“‘My eye covered thousands of officers and men,’” Jenkins reads. “‘I noticed that all, Catholic and non-Catholic, officers and private soldiers, showed a profound respect, wishing to receive at this fatal crisis every benefit of divine grace. . . . [My] general absolution was intended for all . . . not only for the brigade, but for all, North and South, who were susceptible to it and who were about to appear before their Judge.’”
Besides being the future Notre Dame president’s own account of the defining moment of his life, Corby’s passage describes the first visit to Gettysburg by a past, current or future Notre Dame president. Obviously, it was not the last. Father John W. Cavanaugh, CSC, came in 1910 to dedicate the statue and returned three years later to pay his respects at the 50th reunion, when the white tents of Union and Confederate veterans dotted the meadows like so many doves.
Fifty years ago, echoing President Lincoln’s Gettysburg Address, Father Hesburgh asked Americans to reflect upon the “unfinished business” of freedom at a time when the vote and other basic civil rights were still being denied the descendants of slaves.
Today, in his remarks, Father Jenkins has chosen to focus on Corby and asks whether the fighting at Gettysburg was even necessary. “His is the only statue on this field of battle erected to a man who had no weapon,” he says, his amplified voice echoing off a stand of trees. “He earned a reputation for bravery without firing a gun. He stood for mercy in the midst of war.”
Corby, he notes, returned to Gettysburg in 1888 to mark the battle’s 25th anniversary and spend time with companions he had not seen since the war. Invited to address the survivors of the Irish Brigade, Corby later remembered how he “got on reasonably well” then faltered as he said, “Here is what is left of us; where are the others?” He could not speak for several minutes. The men wept. Corby later wrote that war “should be resorted to only after all other means have been tried, tried again, and in vain.”
The Civil War, Jenkins continues, decided “a profound moral principle,” ultimately vanquishing an institution that was “unconscionable and indefensible,” but the killing and destruction “led to poverty that would last a century and wounds that would last even longer.
“And if there was a better path, what was it?”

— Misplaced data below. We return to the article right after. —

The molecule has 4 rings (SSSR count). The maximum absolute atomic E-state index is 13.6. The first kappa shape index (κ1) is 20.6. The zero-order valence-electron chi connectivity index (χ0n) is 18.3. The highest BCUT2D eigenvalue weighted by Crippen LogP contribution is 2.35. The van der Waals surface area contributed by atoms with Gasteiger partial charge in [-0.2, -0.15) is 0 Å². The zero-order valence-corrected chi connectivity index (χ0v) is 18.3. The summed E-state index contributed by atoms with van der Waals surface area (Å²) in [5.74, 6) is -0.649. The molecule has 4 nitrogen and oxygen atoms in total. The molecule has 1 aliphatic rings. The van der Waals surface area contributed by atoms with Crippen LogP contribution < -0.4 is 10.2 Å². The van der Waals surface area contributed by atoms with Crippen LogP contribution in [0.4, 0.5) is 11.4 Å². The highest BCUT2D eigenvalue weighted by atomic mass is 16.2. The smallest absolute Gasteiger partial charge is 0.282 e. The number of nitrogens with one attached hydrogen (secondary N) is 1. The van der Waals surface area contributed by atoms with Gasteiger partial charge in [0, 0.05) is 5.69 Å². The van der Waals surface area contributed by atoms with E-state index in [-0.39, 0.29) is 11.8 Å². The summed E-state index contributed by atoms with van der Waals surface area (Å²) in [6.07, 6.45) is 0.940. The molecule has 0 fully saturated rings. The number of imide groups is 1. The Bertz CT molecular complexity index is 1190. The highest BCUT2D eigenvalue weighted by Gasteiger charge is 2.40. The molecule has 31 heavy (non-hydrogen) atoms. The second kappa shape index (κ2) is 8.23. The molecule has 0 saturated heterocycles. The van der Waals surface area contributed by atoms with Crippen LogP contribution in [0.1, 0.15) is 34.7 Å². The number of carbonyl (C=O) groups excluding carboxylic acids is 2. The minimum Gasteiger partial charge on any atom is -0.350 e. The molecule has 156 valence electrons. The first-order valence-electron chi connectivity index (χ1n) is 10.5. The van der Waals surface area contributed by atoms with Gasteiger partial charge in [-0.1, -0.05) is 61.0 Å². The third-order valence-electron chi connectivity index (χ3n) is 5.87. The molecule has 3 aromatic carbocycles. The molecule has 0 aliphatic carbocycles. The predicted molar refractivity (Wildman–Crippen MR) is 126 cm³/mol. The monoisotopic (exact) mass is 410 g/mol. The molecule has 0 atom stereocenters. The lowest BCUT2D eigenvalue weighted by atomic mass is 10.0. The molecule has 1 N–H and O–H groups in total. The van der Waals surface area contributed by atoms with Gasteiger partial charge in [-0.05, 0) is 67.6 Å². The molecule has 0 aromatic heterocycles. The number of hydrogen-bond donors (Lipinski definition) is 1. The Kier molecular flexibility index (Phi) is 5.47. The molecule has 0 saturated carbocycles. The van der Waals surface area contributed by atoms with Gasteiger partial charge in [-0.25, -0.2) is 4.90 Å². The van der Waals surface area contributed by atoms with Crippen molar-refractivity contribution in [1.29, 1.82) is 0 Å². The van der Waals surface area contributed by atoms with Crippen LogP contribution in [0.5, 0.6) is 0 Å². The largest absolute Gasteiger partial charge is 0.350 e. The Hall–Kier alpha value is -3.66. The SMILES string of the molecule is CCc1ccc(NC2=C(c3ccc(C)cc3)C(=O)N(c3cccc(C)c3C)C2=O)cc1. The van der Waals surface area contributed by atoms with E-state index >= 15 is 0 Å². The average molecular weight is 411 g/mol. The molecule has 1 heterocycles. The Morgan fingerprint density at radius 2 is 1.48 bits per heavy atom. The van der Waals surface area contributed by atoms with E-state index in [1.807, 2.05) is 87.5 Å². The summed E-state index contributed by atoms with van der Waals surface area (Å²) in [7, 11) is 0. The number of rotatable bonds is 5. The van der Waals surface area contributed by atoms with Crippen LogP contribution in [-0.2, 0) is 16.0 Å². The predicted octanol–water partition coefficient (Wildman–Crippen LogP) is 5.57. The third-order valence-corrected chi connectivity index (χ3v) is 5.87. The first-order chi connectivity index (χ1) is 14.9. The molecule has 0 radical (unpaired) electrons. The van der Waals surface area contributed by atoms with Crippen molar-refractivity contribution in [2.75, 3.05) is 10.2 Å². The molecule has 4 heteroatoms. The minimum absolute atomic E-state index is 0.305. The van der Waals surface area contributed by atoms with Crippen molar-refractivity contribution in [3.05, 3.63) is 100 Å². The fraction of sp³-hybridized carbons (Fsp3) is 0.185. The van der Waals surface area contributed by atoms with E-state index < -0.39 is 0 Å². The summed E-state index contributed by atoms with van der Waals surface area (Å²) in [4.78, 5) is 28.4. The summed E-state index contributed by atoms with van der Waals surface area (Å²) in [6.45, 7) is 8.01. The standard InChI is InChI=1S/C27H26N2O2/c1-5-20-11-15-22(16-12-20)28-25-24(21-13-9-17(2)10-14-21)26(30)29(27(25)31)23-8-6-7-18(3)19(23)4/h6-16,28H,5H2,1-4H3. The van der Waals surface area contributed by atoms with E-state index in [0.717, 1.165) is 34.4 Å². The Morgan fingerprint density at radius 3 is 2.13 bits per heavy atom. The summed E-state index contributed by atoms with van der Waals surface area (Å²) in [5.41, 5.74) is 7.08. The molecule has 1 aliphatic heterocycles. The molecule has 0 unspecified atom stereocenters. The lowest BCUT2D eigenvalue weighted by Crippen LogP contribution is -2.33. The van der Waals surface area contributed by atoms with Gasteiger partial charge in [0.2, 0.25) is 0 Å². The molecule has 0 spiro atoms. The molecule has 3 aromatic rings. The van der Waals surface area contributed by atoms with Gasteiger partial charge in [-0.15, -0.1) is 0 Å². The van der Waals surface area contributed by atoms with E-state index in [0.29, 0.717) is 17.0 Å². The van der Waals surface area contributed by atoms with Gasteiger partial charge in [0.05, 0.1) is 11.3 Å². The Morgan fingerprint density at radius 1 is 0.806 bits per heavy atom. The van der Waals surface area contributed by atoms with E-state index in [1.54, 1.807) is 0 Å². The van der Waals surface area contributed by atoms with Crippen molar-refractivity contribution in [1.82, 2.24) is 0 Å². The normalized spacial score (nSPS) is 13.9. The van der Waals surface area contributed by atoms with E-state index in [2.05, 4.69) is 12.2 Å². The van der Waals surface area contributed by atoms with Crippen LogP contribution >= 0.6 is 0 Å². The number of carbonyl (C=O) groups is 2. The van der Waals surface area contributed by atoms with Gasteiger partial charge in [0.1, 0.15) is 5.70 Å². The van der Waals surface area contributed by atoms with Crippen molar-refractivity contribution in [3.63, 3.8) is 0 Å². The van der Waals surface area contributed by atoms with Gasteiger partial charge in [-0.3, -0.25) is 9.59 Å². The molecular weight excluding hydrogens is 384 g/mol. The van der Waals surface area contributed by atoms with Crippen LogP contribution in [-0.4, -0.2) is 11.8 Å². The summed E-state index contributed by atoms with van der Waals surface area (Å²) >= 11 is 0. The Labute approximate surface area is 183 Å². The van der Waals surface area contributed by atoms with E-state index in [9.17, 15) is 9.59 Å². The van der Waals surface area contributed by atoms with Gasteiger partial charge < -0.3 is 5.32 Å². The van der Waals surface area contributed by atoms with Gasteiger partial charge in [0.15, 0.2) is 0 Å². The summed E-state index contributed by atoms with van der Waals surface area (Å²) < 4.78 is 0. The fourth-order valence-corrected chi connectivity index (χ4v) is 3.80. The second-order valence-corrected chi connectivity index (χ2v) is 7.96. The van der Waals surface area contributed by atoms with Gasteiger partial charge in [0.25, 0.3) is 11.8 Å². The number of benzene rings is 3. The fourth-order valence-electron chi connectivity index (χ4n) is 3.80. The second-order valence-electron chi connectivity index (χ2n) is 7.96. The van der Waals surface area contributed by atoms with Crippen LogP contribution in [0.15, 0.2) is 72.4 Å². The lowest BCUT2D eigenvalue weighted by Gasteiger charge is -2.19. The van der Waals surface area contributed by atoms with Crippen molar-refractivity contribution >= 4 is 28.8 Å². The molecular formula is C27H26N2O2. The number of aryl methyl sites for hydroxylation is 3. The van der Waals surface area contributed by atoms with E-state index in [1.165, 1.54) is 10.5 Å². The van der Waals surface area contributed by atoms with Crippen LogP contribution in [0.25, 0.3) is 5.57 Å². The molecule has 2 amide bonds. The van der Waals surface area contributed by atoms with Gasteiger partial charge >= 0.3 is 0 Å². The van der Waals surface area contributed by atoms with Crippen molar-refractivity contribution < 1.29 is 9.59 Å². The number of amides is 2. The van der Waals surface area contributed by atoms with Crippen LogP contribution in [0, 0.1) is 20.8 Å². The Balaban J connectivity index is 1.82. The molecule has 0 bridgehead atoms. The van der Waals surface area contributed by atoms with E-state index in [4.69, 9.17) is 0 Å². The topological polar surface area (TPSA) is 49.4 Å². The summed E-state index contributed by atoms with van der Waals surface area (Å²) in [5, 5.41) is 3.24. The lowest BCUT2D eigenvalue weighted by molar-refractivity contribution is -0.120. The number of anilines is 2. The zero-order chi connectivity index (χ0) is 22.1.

Corby’s life and character, he says, hint at an alternative. Telling another story from the Memoirs, Jenkins describes Corby’s encounter soon after the battle with a devout Southern Catholic whose prominent family had built the parish church in her small Virginia town. Making no secret of her Confederate sympathies, the woman nonetheless gave the priest an altar stone and baked hosts to replenish his kit. In Corby’s account, they soon parted as friends “united in holy Faith” that even war could not dispel.
“He was a man of clear convictions. He was dedicated to action. Yet he could also recognize the deeper bonds that unite us with those on the other side,” Jenkins says. Corby’s acquaintance with this Southern widow, Mary Matilda Jenkins Semmes, led to a postwar friendship with her family, whose members included a Confederate commerce raider, a Union gunboat commander and a brigadier general from Georgia who had just died from leg wounds he received at the Wheatfield, fighting opposite Corby’s comrades in the Irish Brigade.
“If others had Corby’s moral imagination, I believe the brutal and bitter resolution of this conflict could have been avoided,” Jenkins says.
“This is the message of the silent dead of Gettysburg: There must be a better way to resolve our conflicts than the one that played out on this battlefield and in this war.”
Turning from the podium, Jenkins walks to the statue and plants two small flags into the soft turf, one for America and one for the Irish Brigade. A Boy Scout troop passes by on foot, taking interest as we sing the “Battle Hymn of the Republic,” and Jenkins places a wreath of blue and gold carnations bearing the logo of the Notre Dame Club of Gettysburg at Corby’s feet.
As a bugler plays taps, Jenkins steps back, his hand outstretched as if reflecting Father Corby in a mirror, to bless once more the statue that captures his predecessor’s gentle manner.
John Nagy is an associate editor of this magazine.